Earnings Drive the Markets
- Early Earnings Are Upbeat
- The Benefits of Rising Dividends
- Looking Ahead
Last weekend’s air strike in Syria left investors bracing for a bumpy week in the markets. Instead, stock market volatility was tamped down by generally upbeat first-quarter earnings reports.
As you well know, our steadfast focus on investment fundamentals rather than sensationalist headlines continues to serve us well. And as earnings season kicks into high gear next week, the bottom line is that bottom lines are doing very nicely and our economy continues to chug along.
For the year through Thursday, the Dow Jones Industrial Average has returned 0.4%, while the broader S&P 500 has gained 1.3%. The MSCI EAFE index, a measure of developed international stock markets, is up 1.6%. As of Thursday, the yield on the Bloomberg Barclays U.S. Aggregate Bond index has climbed to 3.26% from 2.71% at 2017’s end. On a total return basis, the U.S. bond market has declined 2.1% for the year.
Early Earnings Are Upbeat
Earnings season is only in its opening stanza, but the verse is a familiar one. Companies catering to U.S. consumers are faring fine due to full employment, rising wages, optimism and a shot in the income statement from the new tax law.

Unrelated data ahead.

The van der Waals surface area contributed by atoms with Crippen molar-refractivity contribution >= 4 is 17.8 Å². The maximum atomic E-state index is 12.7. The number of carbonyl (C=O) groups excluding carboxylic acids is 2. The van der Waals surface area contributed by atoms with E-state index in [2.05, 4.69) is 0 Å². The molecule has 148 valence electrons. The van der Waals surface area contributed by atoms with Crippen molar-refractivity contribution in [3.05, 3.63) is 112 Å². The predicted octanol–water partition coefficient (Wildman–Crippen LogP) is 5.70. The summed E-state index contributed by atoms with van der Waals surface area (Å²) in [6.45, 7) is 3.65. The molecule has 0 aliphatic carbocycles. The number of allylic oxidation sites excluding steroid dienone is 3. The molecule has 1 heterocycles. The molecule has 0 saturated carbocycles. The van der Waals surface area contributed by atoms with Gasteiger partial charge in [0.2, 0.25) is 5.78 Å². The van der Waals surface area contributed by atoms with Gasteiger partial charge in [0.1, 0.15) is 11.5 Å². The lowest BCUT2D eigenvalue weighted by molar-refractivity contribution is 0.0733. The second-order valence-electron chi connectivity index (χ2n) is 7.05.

Businesses selling to other companies have yet to do as well as consumer-focused firms in this long-running bull market. But they are still in good shape due to the expanding global economy and the near-term tax benefit boost.
While lofty expectations are prone to even the slightest disappointment, on days when fear takes a back seat, fundamentals should continue to propel markets upward. As importantly, on days, weeks and even months when fear has the upper hand, our investment discipline and the tactical strategies you (and we) invest in will work tirelessly on your behalf.
The Benefits of Rising Dividends
You know our maxim: Earnings drive markets. Here’s another: Rising dividends matter. Put more plainly, you’re getting more value out of a stock when its dividend goes up. In fact, dividends have a major impact on the returns investors receive. For instance, over the past 25 years, the Dow Jones Industrial Average has risen 602% on a price-only basis through March. When you factor in reinvested dividends, its total return over that period is 1,157%—nearly double the amount! Based on numbers like that, you can see why we think dividends are such a big deal.
In 2018, dividend growth looks to be widespread both here and abroad. J.P. Morgan analysts expect 71% of all listed companies in the U.S. and 83% in Europe to raise dividends this year. They estimate that as many as 20 European companies will hike their dividends at least 50% during that time. Based on stock analyst estimates, S&P 500 companies will increase dividends by 8% in 2018 (the best rate in two years). Six percent growth is expected from Euro Stoxx 50 companies (similar to the Dow Jones Industrial Average for Europe), which would be the fastest rate in three years.